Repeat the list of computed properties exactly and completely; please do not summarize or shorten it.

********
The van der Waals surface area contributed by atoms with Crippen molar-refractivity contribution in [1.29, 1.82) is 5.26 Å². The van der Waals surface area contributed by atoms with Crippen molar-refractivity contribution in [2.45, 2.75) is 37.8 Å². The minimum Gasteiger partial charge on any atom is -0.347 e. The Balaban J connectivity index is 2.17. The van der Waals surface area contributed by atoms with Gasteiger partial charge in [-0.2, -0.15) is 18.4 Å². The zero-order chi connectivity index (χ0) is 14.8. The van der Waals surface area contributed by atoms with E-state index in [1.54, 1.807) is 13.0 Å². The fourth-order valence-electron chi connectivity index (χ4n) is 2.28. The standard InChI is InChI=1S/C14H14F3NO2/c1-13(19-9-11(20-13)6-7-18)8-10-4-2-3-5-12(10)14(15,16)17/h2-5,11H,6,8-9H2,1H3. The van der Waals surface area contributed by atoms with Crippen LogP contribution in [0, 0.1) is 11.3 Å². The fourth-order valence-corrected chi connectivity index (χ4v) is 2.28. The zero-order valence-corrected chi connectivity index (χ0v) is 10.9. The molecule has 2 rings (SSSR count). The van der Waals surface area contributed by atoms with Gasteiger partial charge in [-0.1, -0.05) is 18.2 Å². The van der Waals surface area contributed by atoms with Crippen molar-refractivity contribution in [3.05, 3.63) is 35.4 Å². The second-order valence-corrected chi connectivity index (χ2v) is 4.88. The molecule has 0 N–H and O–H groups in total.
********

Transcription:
The van der Waals surface area contributed by atoms with Crippen molar-refractivity contribution in [1.29, 1.82) is 5.26 Å². The van der Waals surface area contributed by atoms with Crippen molar-refractivity contribution in [2.45, 2.75) is 37.8 Å². The minimum Gasteiger partial charge on any atom is -0.347 e. The Balaban J connectivity index is 2.17. The van der Waals surface area contributed by atoms with Gasteiger partial charge in [-0.2, -0.15) is 18.4 Å². The zero-order chi connectivity index (χ0) is 14.8. The van der Waals surface area contributed by atoms with E-state index in [1.54, 1.807) is 13.0 Å². The fourth-order valence-electron chi connectivity index (χ4n) is 2.28. The standard InChI is InChI=1S/C14H14F3NO2/c1-13(19-9-11(20-13)6-7-18)8-10-4-2-3-5-12(10)14(15,16)17/h2-5,11H,6,8-9H2,1H3. The van der Waals surface area contributed by atoms with Crippen LogP contribution in [0, 0.1) is 11.3 Å². The fourth-order valence-corrected chi connectivity index (χ4v) is 2.28. The zero-order valence-corrected chi connectivity index (χ0v) is 10.9. The molecule has 2 rings (SSSR count). The van der Waals surface area contributed by atoms with Gasteiger partial charge in [-0.1, -0.05) is 18.2 Å². The van der Waals surface area contributed by atoms with Crippen molar-refractivity contribution in [3.05, 3.63) is 35.4 Å². The second-order valence-corrected chi connectivity index (χ2v) is 4.88. The molecule has 0 N–H and O–H groups in total.